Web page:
BASS Software Ltd., a leading global provider of software for fleet and rig management, will use the financial resources it freed up after selling itself out of Star Information Systems (SIS) to continue to invest in its own business by pursuing new markets and developing new products.

“The price we received was satisfactory, based on the limited financial information we received from the company,” said BASS Chief Executive Officer Per Steinar Upsaker.

“We lost confidence in SIS. When they asked shareholders for additional funding, we saw this as an opportunity to sell out rather than put more money into a business with highly uncertain returns and no exit strategy,” he said.

In 1999, BASS bought a 34 percent stake in SIS, a supplier of maritime software, as an opportunity to complement its product assortment and geographical reach. Since then, however, a strained liquidity situation and very low profit margins have prevented SIS from paying out dividends and investing adequately in product and technology upgrades.

Because of SIS’ poor performance and its need for major funding over a long period of time to upgrade its products and technology platform, BASS approached the other shareholders asking to discuss an exit strategy, something they were not willing to do. When SIS asked shareholders for additional funding in June, BASS saw this as a divestment opportunity and agreed with other shareholders in September to sell its stake in the company.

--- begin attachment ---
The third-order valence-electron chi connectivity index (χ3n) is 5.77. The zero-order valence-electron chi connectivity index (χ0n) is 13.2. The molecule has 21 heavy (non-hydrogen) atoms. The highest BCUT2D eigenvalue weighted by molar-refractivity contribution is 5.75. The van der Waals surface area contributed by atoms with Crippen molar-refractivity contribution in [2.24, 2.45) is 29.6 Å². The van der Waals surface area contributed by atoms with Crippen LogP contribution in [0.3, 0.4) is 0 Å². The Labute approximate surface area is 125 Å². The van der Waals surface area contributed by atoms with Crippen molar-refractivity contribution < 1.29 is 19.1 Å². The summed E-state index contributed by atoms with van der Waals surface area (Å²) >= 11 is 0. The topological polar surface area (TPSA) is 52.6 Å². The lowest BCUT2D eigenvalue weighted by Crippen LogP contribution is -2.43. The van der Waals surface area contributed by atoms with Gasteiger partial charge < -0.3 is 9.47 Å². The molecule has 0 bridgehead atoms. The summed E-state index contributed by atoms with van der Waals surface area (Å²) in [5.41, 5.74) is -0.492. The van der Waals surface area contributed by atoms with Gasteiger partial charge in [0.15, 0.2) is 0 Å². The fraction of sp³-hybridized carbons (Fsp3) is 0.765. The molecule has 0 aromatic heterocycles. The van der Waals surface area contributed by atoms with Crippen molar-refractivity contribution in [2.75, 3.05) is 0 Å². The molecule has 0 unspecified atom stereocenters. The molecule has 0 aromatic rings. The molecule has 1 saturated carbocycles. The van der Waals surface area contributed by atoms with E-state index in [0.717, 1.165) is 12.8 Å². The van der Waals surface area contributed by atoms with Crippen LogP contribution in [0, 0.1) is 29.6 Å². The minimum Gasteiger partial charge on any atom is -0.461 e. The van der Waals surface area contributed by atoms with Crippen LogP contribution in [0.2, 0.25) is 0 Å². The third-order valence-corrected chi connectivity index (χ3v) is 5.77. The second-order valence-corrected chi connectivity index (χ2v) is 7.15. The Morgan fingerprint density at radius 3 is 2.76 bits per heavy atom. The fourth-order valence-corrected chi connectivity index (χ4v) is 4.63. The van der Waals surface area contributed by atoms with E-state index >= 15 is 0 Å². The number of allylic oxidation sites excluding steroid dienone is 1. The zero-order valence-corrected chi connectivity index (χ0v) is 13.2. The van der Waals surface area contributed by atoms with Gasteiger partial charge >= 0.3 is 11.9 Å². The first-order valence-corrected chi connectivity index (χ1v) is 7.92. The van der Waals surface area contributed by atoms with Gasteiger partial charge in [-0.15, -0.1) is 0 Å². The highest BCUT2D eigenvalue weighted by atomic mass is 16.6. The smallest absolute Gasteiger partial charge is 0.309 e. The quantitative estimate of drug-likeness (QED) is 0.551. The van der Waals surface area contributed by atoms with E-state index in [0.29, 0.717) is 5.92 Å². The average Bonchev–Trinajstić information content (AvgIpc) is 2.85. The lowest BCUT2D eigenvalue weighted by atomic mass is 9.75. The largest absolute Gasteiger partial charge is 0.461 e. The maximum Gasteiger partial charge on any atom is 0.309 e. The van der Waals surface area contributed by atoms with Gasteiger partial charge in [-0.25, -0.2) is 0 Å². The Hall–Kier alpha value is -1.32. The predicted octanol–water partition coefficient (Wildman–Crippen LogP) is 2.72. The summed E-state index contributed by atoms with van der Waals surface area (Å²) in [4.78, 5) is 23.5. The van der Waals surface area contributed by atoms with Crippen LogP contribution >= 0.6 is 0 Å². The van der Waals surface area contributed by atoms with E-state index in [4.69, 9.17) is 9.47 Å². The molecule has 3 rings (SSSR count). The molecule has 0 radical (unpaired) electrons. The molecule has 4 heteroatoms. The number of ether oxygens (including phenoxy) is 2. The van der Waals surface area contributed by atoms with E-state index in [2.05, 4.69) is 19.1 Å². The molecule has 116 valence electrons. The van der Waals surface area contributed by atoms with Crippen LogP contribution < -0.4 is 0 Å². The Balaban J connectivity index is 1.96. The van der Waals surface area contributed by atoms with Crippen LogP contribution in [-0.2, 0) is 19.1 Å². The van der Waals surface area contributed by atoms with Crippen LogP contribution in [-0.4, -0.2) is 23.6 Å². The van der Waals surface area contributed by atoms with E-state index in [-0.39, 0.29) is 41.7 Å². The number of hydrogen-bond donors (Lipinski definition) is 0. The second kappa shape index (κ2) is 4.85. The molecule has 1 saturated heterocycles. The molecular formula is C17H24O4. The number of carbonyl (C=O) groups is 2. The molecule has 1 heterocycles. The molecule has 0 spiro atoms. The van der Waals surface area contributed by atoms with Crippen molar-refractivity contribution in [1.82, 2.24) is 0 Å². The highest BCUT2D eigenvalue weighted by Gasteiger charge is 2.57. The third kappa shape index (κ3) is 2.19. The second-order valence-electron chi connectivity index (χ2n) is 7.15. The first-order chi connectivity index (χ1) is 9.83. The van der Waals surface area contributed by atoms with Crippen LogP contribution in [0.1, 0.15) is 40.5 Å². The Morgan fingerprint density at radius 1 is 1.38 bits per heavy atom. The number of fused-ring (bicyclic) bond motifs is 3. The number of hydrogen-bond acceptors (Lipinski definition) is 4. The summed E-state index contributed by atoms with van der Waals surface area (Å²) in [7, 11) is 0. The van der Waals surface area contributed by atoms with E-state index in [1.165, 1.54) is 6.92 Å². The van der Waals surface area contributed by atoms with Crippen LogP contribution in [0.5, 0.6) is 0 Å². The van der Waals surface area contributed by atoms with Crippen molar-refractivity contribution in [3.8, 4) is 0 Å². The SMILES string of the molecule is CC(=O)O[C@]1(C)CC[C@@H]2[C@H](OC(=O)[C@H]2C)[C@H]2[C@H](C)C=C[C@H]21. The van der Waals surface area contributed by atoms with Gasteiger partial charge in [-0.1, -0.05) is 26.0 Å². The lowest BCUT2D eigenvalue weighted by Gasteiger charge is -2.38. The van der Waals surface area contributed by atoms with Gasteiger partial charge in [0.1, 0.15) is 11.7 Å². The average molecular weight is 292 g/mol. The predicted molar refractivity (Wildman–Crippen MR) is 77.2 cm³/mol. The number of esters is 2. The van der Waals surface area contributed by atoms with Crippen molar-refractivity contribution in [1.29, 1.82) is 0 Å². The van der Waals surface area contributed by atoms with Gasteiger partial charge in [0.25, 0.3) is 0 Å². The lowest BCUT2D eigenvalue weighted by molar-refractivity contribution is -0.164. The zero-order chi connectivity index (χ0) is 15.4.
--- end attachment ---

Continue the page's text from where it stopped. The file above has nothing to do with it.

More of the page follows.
BASS already invests substantially in product development, with about 25 percent of revenue earmarked for this purpose, and the fresh capital will further bolster these efforts. The extra funds will also allow BASS to pursue new markets and customers, including attractive offers to upgrade to BASSnet – a more comprehensive and modern solution.

“With the launch of our latest BASSnet 2.7 software suite, we’re in a position to discuss opportunities in the market with new customers as well as with existing ones,” Upsaker said.

Unlike many of its competitors, BASS has built its software suite – BASSnet™ Fleet Management Systems – on Microsoft.NET as part of its aim to use mainstream tools and development platforms to avoid relying on technologies that become obsolete.

The decision to sell the shares had nothing to do with a dispute with SIS over the validity of a previous shareholders agreement, which was resolved in an out-of-court settlement in January 2010, according to Upsaker.